The United States Constitution has endured for well over two centuries, so it may seem strange that a country would rewrite its constitution entirely. The remaking of a country’s constitution could set it on a dangerous trajectory toward autocratic rule or could set the country on a course of political, social, and economic growth. Turkey and Hungary are two countries which have either recently rewritten their constitutions, or are close to doing so. By charting this course, these two nations, both democracies, will confront the mammoth challenges associated with changing a country’s approach to constitutional democracy. Hungary’s new constitution was enacted on January 1 of this year while Turkey is on track to draft a constitution within the year.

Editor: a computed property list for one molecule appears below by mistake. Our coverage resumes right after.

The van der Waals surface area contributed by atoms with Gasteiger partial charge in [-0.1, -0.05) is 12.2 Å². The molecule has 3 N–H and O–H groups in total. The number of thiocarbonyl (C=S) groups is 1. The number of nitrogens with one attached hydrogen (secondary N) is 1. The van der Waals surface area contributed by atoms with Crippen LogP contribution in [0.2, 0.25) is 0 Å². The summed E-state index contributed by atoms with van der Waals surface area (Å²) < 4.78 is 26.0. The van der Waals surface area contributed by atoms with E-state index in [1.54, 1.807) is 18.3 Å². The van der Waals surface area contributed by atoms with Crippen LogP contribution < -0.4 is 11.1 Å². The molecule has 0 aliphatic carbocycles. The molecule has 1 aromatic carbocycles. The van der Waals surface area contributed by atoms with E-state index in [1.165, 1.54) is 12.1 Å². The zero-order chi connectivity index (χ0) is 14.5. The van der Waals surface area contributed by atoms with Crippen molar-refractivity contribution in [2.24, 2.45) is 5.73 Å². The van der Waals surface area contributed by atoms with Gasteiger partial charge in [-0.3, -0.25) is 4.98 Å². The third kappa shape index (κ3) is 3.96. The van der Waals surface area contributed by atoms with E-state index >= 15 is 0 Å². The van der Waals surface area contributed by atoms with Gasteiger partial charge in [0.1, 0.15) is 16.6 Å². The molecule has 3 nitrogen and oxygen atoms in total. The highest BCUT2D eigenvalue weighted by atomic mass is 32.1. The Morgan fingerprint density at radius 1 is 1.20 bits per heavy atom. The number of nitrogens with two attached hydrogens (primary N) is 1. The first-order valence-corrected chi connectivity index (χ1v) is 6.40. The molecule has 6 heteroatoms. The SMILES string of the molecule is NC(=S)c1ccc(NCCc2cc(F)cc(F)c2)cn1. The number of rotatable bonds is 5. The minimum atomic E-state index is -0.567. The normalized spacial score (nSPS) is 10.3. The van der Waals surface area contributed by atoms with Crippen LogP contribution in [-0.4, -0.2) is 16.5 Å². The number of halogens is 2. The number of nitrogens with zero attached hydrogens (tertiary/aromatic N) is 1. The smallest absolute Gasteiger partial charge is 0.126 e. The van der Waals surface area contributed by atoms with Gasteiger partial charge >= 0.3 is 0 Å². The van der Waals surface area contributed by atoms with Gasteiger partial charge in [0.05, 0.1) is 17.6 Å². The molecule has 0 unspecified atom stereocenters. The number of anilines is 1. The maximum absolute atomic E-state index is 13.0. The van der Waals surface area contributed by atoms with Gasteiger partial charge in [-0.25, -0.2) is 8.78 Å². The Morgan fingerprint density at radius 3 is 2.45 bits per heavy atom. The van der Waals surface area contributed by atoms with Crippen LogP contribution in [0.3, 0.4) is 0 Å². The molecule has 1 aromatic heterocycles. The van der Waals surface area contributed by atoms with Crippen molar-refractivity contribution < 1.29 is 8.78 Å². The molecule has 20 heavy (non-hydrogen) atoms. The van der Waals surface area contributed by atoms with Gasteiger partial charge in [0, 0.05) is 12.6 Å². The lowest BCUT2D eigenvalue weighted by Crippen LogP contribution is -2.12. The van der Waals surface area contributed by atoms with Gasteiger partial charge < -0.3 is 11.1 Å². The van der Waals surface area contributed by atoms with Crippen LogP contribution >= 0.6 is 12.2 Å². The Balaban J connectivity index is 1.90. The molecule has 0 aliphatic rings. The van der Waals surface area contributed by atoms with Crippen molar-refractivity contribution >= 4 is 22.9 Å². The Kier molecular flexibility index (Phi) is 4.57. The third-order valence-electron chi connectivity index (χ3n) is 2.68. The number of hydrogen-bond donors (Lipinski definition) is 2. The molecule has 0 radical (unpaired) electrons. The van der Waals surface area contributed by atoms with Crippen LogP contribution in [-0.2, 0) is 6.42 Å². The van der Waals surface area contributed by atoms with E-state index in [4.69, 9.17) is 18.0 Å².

The methods used to rewrite these constitutions and any changes that affect rule of law will not go unnoticed in the world. While very different culturally and politically, Hungary and Turkey will have to address very similar concerns. Both are ruled by strong and controversial parties, with less than perfect records on defending freedoms. The means by which these nations rewrite their fundamental laws will have an impact not only on their own citizens, but also on their standing as members of the international community. Turkey seeks to join the European Union and play a role in the affairs of its region, while Hungary, as a member of the European Union, must still contend with its precarious role in a Europe that is ever more interconnected.
William Dinneen ’12
Sponsor: Robert Sutherland